Despite Dulce’s history of having extremely limited contact with people, he was unusually calm when the GAAP team approached him in preparation for loading. Most horses with his background would be highly unpredictable around people. There are some very basic things that, over time, a tame horse would have learned to accept from an early age, such as being touched, having a halter put on and being asked to walk quietly beside a person. Dulce had none of this. But even a horse that has spent its entire life around people can be extremely difficult to load into a trailer for the first time. It can be a scary experience: walking into a dark area, with strange sounds underfoot, clanging metal doors and a narrow space to stand in.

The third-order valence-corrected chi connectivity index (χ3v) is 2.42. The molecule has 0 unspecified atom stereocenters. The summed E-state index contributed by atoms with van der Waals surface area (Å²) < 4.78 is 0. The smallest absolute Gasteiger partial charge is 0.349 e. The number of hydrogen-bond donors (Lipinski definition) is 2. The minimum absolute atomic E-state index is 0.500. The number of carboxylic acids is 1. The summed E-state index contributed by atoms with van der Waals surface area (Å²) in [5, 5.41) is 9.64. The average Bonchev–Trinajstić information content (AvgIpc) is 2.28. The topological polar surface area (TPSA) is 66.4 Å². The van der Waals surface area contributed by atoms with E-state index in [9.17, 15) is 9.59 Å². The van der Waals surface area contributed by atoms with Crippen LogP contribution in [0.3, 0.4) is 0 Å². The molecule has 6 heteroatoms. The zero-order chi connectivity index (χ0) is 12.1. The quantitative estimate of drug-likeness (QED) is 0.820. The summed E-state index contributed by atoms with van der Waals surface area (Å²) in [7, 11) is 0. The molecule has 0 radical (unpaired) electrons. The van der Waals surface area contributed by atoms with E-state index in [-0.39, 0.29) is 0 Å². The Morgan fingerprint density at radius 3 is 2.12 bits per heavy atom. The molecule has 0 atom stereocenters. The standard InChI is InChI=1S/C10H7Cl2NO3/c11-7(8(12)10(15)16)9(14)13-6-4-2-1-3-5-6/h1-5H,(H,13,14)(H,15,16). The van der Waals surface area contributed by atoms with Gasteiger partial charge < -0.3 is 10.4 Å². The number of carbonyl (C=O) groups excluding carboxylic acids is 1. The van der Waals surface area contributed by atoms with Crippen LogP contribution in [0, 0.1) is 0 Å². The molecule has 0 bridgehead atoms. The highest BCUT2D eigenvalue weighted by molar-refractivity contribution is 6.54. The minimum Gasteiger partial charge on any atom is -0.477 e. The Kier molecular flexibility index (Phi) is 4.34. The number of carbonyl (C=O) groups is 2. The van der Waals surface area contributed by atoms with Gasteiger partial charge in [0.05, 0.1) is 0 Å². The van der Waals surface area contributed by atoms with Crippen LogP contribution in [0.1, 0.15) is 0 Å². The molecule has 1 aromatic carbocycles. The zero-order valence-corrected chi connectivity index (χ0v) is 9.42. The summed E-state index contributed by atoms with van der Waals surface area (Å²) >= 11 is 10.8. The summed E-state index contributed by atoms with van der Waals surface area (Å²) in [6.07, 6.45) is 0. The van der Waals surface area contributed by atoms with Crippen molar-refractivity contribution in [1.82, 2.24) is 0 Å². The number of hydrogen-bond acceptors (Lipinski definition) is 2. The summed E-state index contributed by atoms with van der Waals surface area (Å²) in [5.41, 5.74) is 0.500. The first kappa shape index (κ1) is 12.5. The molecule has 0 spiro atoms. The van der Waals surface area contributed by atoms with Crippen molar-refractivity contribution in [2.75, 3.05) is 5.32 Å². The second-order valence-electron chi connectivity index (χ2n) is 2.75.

But not Dulce. We took all precautions assuming that he would very likely explode with this new and stressful experience, on top of his injuries. Any animal in great pain has a tendency to respond unpredictably. Imagine trying to do this with a 1000 pound wild animal, whose kick can instantly kill a grown person? Considering the urgency of Dulce’s condition, the team knew that somehow, we had to get him in the trailer! To everyone’s surprise, in spite of his obvious pain and fear of his unfamiliar surroundings Dulce calmly accepted our touch, lowered his head as we put on the halter, hesitantly followed us, and observed the opening of the trailer. So far so good! We offered him some hay, which he ate enthusiastically. Perfect! Enticing him into the trailer with hay was a bit of a challenge, but because he proved to be so incredibly gentle, we were able to grasp hands behind his hindquarters and almost lift him into the trailer physically! Finally, we had him in the trailer, IV fluids running to correct his state of dehydration during the trip, and quietly nibbling hay- we were ready to depart.